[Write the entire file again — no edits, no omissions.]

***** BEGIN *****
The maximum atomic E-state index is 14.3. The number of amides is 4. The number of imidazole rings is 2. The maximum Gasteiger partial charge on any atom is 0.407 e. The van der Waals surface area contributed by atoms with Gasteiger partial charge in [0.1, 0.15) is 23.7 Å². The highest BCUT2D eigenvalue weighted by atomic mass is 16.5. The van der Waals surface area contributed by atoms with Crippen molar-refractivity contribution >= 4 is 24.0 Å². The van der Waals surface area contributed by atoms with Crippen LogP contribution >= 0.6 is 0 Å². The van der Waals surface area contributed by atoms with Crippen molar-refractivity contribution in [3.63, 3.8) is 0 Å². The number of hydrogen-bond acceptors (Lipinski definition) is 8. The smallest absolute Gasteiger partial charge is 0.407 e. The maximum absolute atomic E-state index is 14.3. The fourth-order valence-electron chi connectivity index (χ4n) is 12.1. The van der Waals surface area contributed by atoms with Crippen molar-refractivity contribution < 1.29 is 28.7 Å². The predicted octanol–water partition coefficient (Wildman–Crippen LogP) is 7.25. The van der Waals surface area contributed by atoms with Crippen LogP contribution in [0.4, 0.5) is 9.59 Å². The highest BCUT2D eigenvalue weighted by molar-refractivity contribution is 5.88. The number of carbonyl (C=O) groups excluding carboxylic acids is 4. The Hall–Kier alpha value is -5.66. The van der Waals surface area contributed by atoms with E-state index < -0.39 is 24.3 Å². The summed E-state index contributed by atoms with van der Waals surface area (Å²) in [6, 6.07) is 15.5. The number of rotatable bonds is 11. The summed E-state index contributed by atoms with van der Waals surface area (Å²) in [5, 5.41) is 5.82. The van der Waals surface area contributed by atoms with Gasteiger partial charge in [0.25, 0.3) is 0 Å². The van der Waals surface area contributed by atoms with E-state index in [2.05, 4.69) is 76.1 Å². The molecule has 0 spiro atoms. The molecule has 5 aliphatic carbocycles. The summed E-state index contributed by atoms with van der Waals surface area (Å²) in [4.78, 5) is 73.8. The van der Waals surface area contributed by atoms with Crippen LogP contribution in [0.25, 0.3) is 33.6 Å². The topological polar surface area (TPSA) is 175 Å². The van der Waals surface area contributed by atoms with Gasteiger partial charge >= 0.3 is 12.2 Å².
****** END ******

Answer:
The maximum atomic E-state index is 14.3. The number of amides is 4. The number of imidazole rings is 2. The maximum Gasteiger partial charge on any atom is 0.407 e. The van der Waals surface area contributed by atoms with Gasteiger partial charge in [0.1, 0.15) is 23.7 Å². The highest BCUT2D eigenvalue weighted by atomic mass is 16.5. The van der Waals surface area contributed by atoms with Crippen molar-refractivity contribution >= 4 is 24.0 Å². The van der Waals surface area contributed by atoms with Crippen LogP contribution >= 0.6 is 0 Å². The van der Waals surface area contributed by atoms with Crippen molar-refractivity contribution in [3.63, 3.8) is 0 Å². The number of hydrogen-bond acceptors (Lipinski definition) is 8. The smallest absolute Gasteiger partial charge is 0.407 e. The maximum absolute atomic E-state index is 14.3. The fourth-order valence-electron chi connectivity index (χ4n) is 12.1. The van der Waals surface area contributed by atoms with Crippen molar-refractivity contribution < 1.29 is 28.7 Å². The predicted octanol–water partition coefficient (Wildman–Crippen LogP) is 7.25. The van der Waals surface area contributed by atoms with Crippen LogP contribution in [0.4, 0.5) is 9.59 Å². The highest BCUT2D eigenvalue weighted by molar-refractivity contribution is 5.88. The number of carbonyl (C=O) groups excluding carboxylic acids is 4. The Hall–Kier alpha value is -5.66. The van der Waals surface area contributed by atoms with E-state index < -0.39 is 24.3 Å². The summed E-state index contributed by atoms with van der Waals surface area (Å²) in [6, 6.07) is 15.5. The number of rotatable bonds is 11. The summed E-state index contributed by atoms with van der Waals surface area (Å²) in [5, 5.41) is 5.82. The van der Waals surface area contributed by atoms with Gasteiger partial charge in [0.25, 0.3) is 0 Å². The van der Waals surface area contributed by atoms with E-state index in [2.05, 4.69) is 76.1 Å². The molecule has 0 spiro atoms. The molecule has 5 aliphatic carbocycles. The summed E-state index contributed by atoms with van der Waals surface area (Å²) in [4.78, 5) is 73.8. The van der Waals surface area contributed by atoms with Crippen LogP contribution in [0.25, 0.3) is 33.6 Å². The topological polar surface area (TPSA) is 175 Å². The van der Waals surface area contributed by atoms with Gasteiger partial charge >= 0.3 is 12.2 Å².